A grateful Kathleen Folbigg breaks her silence following landmark acquittal

Dec 15, 2023
Following the judgement, Folbigg told reporters that she is hopeful "no one else will ever have to suffer what I suffered". Source: Dan Himbrechts/AAP PHOTOS.

After having long endured the weight of an unjust conviction, Kathleen Folbigg has expressed her heartfelt gratitude in an emotional statement following the overturning of her murder conviction.

Folbigg was imprisoned in 2003 after being convicted for the deaths of her children—Sarah, Caleb, Laura, and Patrick—occurring between 1989 and 1999.

However, a recent inquiry into her murder and manslaughter convictions revealed fresh scientific evidence which found there was “reasonable doubt” regarding Folbigg’s guilty verdict.

Folbigg, who has always maintained her innocence, was released on Monday, June 5 after having completed 20 years of her 25-year sentence.

Following years of legal battles, the once vilified Australian mother was acquitted of all charges in the NSW Court of Criminal Appeal on Thursday, December 14.

Following the judgement Folbigg, joined by her friend and long-term supporter Tracy Chapman, told reporters that she is hopeful “no one else will ever have to suffer what I suffered”.

“The time this has taken has cost many people a lot, not just financially but emotionally,” Folbigg said outside of court.

“For almost a quarter of a century, I faced disbelief and hostility.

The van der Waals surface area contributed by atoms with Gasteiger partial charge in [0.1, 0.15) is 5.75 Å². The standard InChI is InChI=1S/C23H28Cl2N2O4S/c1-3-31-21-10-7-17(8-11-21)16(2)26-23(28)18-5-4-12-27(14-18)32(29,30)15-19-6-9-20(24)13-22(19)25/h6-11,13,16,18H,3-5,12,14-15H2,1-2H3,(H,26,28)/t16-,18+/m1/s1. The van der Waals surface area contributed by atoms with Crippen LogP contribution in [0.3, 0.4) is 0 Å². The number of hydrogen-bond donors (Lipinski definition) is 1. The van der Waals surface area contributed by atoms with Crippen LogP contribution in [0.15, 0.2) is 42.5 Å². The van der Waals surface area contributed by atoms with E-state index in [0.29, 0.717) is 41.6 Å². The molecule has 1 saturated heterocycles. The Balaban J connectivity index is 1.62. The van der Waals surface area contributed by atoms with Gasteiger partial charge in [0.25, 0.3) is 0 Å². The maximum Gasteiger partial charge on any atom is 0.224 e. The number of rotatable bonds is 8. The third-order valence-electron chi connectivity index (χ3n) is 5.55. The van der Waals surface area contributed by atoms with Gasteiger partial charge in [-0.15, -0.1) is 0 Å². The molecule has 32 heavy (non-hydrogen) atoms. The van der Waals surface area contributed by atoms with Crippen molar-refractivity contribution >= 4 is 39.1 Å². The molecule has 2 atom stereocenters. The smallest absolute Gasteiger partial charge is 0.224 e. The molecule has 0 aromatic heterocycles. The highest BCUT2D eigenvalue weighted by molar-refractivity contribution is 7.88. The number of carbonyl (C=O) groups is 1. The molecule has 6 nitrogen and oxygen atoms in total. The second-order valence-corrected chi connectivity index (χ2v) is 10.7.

“I suffered abuse in all its forms.”

Folbigg became emotional as she extended her appreciation to the individuals responsible for the scientific breakthroughs that vindicated her.

“I am grateful that updated science and genetics has given me answers as to how my children died however even in 1999, we had legal answers,” she said.

“The system preferred to blame me rather than accept that sometimes children die suddenly, unexpectedly and heartbreakingly.

“My children are here with me today and they will be close to my heart for the rest of my life.”

While Folbigg is grateful for her freedom, she took a moment to shed light on the injustices faced by others who have been wrongly incarcerated.

“We need to be humble and open to improving the system to ensure truth is revealed, because truth and correct legal outcomes matter,” she said.

The acquittal signals the end of a deeply solemn chapter in Folbigg’s life, signifying more than just a legal triumph—it stands as a personal victory for her, having withstood the burden of accusations and a prolonged period of incarceration.

As the shadows of suspicion dissipate, Folbigg can now embark on the journey of rebuilding her life, finally witnessing the scales of justice tip in her favour.

-with AAP.

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